“The state police will not be able to punish him. We have no faith in the state police. We went to them multiple times and asked them to solve our problems, but they did nothing. In fact, they asked us to go to Shahjahan Sheikh and Shibu Hazra. It is they who hid Shahjahan for so long. Else he would have been caught days ago. It’s after we put pressure that they caught him”, said another protestor.


‘Took Away Our Lands, Didn’t Let Us Vote’

The Sandeshkhali island is on the outer fringes of the Sunderbans delta, constantly battered by storms and cyclones. The area, in the North 24 Parganas district of West Bengal, is a TMC stronghold. The chief source of livelihood here is agriculture and fishery.

Villagers in Sandeshkhali claim that Shahjahan and his aides forcefully converted their agricultural land to fisheries. They were, thereafter, not given lease money for the land they’d given up. The work they did in the fisheries were also not paid for.

“They asked us if we wanted to give up the 2 bighas of land that we owned. We said no and then one day we saw that they had inundated our land with saltwater. Then they said do what you want to. When our family members went to protest, they were beaten up”, said Ranjana Singh, one of the protestors in Sandeshkhali.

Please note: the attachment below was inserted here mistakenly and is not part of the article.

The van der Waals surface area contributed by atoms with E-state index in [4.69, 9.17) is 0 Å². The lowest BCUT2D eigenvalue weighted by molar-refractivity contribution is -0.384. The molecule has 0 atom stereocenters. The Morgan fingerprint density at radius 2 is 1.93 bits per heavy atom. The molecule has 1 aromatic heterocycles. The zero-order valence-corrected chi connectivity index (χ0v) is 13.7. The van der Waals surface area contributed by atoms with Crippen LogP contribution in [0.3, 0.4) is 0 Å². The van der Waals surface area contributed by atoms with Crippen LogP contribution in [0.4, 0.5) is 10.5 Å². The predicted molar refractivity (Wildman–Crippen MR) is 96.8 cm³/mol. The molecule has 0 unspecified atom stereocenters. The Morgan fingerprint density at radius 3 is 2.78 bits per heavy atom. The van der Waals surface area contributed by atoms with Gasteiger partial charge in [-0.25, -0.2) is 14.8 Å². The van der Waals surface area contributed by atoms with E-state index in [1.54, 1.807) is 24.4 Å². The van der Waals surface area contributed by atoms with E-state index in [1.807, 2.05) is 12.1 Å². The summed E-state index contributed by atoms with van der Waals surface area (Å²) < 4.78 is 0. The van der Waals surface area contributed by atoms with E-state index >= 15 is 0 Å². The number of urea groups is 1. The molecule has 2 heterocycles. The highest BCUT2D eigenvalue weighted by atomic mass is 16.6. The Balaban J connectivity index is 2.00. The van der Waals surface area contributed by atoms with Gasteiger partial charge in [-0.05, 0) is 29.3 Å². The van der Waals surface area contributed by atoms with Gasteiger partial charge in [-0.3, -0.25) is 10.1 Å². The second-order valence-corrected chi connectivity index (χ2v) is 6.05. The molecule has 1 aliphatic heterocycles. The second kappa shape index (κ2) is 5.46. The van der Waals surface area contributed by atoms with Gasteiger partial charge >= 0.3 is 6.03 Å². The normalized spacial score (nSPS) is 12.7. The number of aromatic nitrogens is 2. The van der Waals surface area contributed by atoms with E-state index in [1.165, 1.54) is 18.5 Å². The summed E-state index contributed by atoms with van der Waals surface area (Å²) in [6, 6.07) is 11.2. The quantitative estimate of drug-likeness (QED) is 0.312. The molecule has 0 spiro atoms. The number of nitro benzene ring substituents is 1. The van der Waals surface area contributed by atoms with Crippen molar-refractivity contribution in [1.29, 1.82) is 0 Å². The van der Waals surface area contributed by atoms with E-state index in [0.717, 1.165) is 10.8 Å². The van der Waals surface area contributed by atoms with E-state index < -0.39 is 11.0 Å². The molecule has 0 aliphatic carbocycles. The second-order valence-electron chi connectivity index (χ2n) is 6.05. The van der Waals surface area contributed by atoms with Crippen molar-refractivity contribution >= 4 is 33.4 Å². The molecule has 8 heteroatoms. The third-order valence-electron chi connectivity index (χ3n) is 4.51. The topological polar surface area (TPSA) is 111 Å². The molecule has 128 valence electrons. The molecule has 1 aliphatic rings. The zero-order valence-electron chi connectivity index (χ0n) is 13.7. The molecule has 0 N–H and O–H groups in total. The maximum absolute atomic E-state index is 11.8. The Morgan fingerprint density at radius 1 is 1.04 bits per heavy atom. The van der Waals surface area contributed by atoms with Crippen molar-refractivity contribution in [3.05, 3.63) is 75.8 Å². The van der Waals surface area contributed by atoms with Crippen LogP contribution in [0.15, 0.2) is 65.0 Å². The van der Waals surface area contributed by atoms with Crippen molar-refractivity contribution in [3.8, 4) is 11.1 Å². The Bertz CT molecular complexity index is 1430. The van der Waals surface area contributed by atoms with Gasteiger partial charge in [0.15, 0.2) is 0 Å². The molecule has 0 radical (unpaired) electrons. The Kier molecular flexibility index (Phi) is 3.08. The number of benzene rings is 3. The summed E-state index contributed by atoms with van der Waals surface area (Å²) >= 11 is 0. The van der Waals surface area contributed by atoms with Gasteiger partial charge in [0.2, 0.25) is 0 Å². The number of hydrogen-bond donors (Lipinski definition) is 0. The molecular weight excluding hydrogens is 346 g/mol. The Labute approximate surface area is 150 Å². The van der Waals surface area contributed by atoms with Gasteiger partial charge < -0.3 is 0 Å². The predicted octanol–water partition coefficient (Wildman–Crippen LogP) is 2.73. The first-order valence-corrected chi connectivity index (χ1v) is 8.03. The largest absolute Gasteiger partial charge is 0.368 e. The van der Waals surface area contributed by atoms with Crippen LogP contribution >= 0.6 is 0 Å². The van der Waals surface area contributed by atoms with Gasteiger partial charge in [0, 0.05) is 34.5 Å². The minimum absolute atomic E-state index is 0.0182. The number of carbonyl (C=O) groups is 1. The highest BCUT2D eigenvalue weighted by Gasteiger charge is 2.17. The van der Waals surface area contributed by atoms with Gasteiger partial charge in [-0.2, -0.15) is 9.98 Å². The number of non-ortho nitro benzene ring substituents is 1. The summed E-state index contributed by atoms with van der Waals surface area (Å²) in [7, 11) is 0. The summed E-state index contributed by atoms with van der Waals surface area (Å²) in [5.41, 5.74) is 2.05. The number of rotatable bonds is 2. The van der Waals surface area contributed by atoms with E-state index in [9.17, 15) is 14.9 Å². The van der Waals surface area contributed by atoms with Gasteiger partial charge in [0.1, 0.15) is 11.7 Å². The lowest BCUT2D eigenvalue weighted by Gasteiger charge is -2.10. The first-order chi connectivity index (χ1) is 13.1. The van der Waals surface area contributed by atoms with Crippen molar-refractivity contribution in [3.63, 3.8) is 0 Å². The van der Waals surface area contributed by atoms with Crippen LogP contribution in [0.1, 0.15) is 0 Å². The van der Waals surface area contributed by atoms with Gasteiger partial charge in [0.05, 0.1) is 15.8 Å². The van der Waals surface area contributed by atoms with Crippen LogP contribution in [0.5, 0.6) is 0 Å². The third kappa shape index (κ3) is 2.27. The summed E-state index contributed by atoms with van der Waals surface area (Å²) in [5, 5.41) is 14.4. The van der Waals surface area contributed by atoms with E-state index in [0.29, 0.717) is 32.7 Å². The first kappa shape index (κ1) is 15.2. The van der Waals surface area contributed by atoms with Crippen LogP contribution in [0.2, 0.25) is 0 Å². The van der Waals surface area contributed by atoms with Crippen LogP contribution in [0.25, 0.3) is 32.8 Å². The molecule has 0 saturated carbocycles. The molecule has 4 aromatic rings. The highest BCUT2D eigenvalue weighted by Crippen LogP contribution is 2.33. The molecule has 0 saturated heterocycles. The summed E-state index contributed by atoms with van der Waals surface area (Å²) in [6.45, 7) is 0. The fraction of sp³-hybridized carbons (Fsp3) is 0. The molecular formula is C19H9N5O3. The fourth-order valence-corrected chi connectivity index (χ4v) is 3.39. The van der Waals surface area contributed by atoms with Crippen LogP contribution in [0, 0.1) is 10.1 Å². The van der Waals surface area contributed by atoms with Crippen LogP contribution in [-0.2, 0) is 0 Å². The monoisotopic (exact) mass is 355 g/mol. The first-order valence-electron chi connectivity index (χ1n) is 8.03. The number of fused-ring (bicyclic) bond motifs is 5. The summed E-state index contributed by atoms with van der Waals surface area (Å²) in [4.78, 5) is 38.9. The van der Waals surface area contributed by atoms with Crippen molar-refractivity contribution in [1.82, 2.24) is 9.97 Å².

The Quint's ground report reveals how the shadow of Sheikh Shahjahan continues to haunt Sandeshkhali.

Fisheries and agriculture are the main sources of livelihood in Sandeshkhali. 

(Ishadrita Lahiri/The Quint)

“They told us that they will give us lease money but that too we never received”, she added.

Agricultural land becomes uncultivable once saltwater is introduced to it. After the protests, over 250 villagers have reclaimed their land with the help of the Bengal government. Now, water is being pumped out of these lands so that the villagers can begin cultivation again. But it will take a while till the land is ready. After the water is pumped out, the villagers will have to wait for monsoon rains for the salt to be washed away and for the land to become cultivable again, if at all.

It's not just landgrab. Villagers also alleged intimidation during voting for local body and assembly elections.

“We would go to the polling booths, they’d put the ink on our finger and ask us to go home. We wouldn’t be allowed inside the booths. Anybody who protested would again be beaten up or threatened to be expelled from the village”, said Mamoni Sinha, who insisted that she did not want her identity to be concealed.

“Our movement- the women’s movement- will continue till Sheikh Shahjahan is given a death sentence. If anyone tries to do this with us again, they should know what the women of Sandeshkhali can do”, she added.

(At The Quint, we are answerable only to our audience. Play an active role in shaping our journalism by becoming a member. Because the truth is worth it.)

Speaking truth to power requires allies like you.
Become a Member
Read More